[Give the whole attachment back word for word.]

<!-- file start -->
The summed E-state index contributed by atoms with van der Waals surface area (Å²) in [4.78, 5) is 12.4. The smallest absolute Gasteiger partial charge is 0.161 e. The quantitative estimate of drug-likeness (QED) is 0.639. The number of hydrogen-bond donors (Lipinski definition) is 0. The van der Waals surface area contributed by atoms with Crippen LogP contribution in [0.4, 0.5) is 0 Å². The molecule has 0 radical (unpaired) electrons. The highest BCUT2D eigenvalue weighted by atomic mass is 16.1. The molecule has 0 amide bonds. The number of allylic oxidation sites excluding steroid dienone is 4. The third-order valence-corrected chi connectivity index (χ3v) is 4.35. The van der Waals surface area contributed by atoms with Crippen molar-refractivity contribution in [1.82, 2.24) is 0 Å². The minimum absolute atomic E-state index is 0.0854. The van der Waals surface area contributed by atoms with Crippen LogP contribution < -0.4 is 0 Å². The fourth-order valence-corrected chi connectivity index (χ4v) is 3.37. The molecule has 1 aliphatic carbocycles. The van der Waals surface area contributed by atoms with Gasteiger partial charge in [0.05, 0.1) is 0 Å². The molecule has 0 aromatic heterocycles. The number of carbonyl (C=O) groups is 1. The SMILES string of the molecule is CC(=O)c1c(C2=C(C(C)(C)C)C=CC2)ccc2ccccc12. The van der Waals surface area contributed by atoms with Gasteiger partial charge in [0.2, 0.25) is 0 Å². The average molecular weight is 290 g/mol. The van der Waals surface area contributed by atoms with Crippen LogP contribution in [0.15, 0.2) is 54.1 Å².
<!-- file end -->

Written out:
The summed E-state index contributed by atoms with van der Waals surface area (Å²) in [4.78, 5) is 12.4. The smallest absolute Gasteiger partial charge is 0.161 e. The quantitative estimate of drug-likeness (QED) is 0.639. The number of hydrogen-bond donors (Lipinski definition) is 0. The van der Waals surface area contributed by atoms with Crippen LogP contribution in [0.4, 0.5) is 0 Å². The molecule has 0 radical (unpaired) electrons. The highest BCUT2D eigenvalue weighted by atomic mass is 16.1. The molecule has 0 amide bonds. The number of allylic oxidation sites excluding steroid dienone is 4. The third-order valence-corrected chi connectivity index (χ3v) is 4.35. The van der Waals surface area contributed by atoms with Crippen molar-refractivity contribution in [1.82, 2.24) is 0 Å². The minimum absolute atomic E-state index is 0.0854. The van der Waals surface area contributed by atoms with Crippen LogP contribution < -0.4 is 0 Å². The fourth-order valence-corrected chi connectivity index (χ4v) is 3.37. The molecule has 1 aliphatic carbocycles. The van der Waals surface area contributed by atoms with Gasteiger partial charge in [0.05, 0.1) is 0 Å². The molecule has 0 aromatic heterocycles. The number of carbonyl (C=O) groups is 1. The SMILES string of the molecule is CC(=O)c1c(C2=C(C(C)(C)C)C=CC2)ccc2ccccc12. The van der Waals surface area contributed by atoms with Gasteiger partial charge in [0.2, 0.25) is 0 Å². The average molecular weight is 290 g/mol. The van der Waals surface area contributed by atoms with Crippen LogP contribution in [0.15, 0.2) is 54.1 Å².